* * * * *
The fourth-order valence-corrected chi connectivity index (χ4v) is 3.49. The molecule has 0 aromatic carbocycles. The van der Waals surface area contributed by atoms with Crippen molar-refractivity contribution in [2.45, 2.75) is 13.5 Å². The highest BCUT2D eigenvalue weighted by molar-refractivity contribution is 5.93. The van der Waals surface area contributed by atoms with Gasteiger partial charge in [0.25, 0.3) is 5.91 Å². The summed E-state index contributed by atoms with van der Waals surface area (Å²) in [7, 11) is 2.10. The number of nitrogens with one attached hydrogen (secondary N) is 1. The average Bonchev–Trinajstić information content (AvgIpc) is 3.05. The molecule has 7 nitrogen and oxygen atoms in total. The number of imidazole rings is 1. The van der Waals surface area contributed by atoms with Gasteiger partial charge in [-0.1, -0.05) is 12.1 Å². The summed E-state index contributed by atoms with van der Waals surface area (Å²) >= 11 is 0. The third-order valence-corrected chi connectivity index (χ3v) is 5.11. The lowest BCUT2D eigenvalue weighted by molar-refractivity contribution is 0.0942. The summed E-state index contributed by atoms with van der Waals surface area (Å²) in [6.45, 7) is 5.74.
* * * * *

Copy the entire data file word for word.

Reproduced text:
The fourth-order valence-corrected chi connectivity index (χ4v) is 3.49. The molecule has 0 aromatic carbocycles. The van der Waals surface area contributed by atoms with Crippen molar-refractivity contribution in [2.45, 2.75) is 13.5 Å². The highest BCUT2D eigenvalue weighted by molar-refractivity contribution is 5.93. The van der Waals surface area contributed by atoms with Gasteiger partial charge in [0.25, 0.3) is 5.91 Å². The summed E-state index contributed by atoms with van der Waals surface area (Å²) in [7, 11) is 2.10. The number of nitrogens with one attached hydrogen (secondary N) is 1. The average Bonchev–Trinajstić information content (AvgIpc) is 3.05. The molecule has 7 nitrogen and oxygen atoms in total. The number of imidazole rings is 1. The van der Waals surface area contributed by atoms with Gasteiger partial charge in [-0.1, -0.05) is 12.1 Å². The summed E-state index contributed by atoms with van der Waals surface area (Å²) >= 11 is 0. The third-order valence-corrected chi connectivity index (χ3v) is 5.11. The lowest BCUT2D eigenvalue weighted by molar-refractivity contribution is 0.0942. The summed E-state index contributed by atoms with van der Waals surface area (Å²) in [6.45, 7) is 5.74.